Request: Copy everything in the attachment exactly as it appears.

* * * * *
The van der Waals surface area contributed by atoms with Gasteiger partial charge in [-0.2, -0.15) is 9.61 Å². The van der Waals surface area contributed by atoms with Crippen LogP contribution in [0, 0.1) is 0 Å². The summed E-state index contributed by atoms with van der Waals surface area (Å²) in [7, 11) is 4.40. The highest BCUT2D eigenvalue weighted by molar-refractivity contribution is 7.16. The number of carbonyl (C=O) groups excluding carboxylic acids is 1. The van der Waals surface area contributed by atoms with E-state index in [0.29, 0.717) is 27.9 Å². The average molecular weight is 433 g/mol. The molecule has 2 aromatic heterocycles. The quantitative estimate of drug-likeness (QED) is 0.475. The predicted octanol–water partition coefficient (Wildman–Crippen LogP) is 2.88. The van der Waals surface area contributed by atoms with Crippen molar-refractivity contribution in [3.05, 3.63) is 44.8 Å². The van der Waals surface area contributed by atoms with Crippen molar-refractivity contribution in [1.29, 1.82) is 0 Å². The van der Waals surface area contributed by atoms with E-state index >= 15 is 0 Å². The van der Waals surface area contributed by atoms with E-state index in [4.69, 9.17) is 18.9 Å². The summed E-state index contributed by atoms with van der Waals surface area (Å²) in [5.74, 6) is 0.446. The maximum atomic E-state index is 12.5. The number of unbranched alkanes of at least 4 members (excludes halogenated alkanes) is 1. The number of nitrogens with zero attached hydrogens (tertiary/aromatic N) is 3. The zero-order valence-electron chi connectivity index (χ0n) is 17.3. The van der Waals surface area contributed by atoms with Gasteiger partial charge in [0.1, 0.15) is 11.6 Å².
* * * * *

The van der Waals surface area contributed by atoms with Gasteiger partial charge in [-0.2, -0.15) is 9.61 Å². The van der Waals surface area contributed by atoms with Crippen LogP contribution in [0, 0.1) is 0 Å². The summed E-state index contributed by atoms with van der Waals surface area (Å²) in [7, 11) is 4.40. The highest BCUT2D eigenvalue weighted by molar-refractivity contribution is 7.16. The number of carbonyl (C=O) groups excluding carboxylic acids is 1. The van der Waals surface area contributed by atoms with E-state index in [0.29, 0.717) is 27.9 Å². The average molecular weight is 433 g/mol. The molecule has 2 aromatic heterocycles. The quantitative estimate of drug-likeness (QED) is 0.475. The predicted octanol–water partition coefficient (Wildman–Crippen LogP) is 2.88. The van der Waals surface area contributed by atoms with Crippen molar-refractivity contribution in [3.05, 3.63) is 44.8 Å². The van der Waals surface area contributed by atoms with Crippen molar-refractivity contribution in [1.29, 1.82) is 0 Å². The van der Waals surface area contributed by atoms with E-state index >= 15 is 0 Å². The van der Waals surface area contributed by atoms with E-state index in [4.69, 9.17) is 18.9 Å². The summed E-state index contributed by atoms with van der Waals surface area (Å²) in [5.74, 6) is 0.446. The maximum atomic E-state index is 12.5. The number of unbranched alkanes of at least 4 members (excludes halogenated alkanes) is 1. The number of nitrogens with zero attached hydrogens (tertiary/aromatic N) is 3. The zero-order valence-electron chi connectivity index (χ0n) is 17.3. The van der Waals surface area contributed by atoms with Gasteiger partial charge in [0.1, 0.15) is 11.6 Å².